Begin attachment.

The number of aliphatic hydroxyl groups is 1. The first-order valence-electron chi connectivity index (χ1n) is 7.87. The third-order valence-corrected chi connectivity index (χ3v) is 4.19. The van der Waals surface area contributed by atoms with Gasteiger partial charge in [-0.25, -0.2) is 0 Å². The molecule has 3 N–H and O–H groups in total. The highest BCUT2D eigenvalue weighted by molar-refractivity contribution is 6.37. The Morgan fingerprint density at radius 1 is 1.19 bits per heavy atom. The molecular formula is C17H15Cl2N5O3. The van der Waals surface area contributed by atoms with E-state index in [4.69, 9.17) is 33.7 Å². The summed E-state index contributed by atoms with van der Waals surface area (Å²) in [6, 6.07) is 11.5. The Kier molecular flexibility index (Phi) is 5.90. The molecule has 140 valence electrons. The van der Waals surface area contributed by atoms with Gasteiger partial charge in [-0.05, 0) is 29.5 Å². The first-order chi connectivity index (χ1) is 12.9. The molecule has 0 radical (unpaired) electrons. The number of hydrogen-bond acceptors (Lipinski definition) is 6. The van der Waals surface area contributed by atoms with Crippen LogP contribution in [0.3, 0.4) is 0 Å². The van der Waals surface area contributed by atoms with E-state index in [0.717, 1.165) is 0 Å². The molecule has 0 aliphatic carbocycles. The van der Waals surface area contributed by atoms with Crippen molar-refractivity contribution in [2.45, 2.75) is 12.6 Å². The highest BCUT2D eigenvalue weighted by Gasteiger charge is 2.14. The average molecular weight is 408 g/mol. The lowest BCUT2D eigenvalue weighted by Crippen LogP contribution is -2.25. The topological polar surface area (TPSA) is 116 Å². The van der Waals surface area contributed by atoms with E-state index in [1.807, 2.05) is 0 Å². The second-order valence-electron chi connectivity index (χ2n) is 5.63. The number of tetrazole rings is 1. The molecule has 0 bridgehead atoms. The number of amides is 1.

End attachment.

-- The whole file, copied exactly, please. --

The number of aliphatic hydroxyl groups is 1. The first-order valence-electron chi connectivity index (χ1n) is 7.87. The third-order valence-corrected chi connectivity index (χ3v) is 4.19. The van der Waals surface area contributed by atoms with Gasteiger partial charge in [-0.25, -0.2) is 0 Å². The molecule has 3 N–H and O–H groups in total. The highest BCUT2D eigenvalue weighted by molar-refractivity contribution is 6.37. The Morgan fingerprint density at radius 1 is 1.19 bits per heavy atom. The molecular formula is C17H15Cl2N5O3. The van der Waals surface area contributed by atoms with E-state index in [4.69, 9.17) is 33.7 Å². The summed E-state index contributed by atoms with van der Waals surface area (Å²) in [6, 6.07) is 11.5. The Kier molecular flexibility index (Phi) is 5.90. The molecule has 140 valence electrons. The van der Waals surface area contributed by atoms with Gasteiger partial charge in [-0.05, 0) is 29.5 Å². The first-order chi connectivity index (χ1) is 12.9. The molecule has 0 radical (unpaired) electrons. The number of hydrogen-bond acceptors (Lipinski definition) is 6. The van der Waals surface area contributed by atoms with Crippen LogP contribution in [0.3, 0.4) is 0 Å². The van der Waals surface area contributed by atoms with E-state index in [0.717, 1.165) is 0 Å². The molecule has 0 aliphatic carbocycles. The van der Waals surface area contributed by atoms with Crippen molar-refractivity contribution in [2.45, 2.75) is 12.6 Å². The highest BCUT2D eigenvalue weighted by Gasteiger charge is 2.14. The average molecular weight is 408 g/mol. The lowest BCUT2D eigenvalue weighted by Crippen LogP contribution is -2.25. The topological polar surface area (TPSA) is 116 Å². The van der Waals surface area contributed by atoms with E-state index in [1.807, 2.05) is 0 Å². The second-order valence-electron chi connectivity index (χ2n) is 5.63. The number of tetrazole rings is 1. The molecule has 0 bridgehead atoms. The number of amides is 1.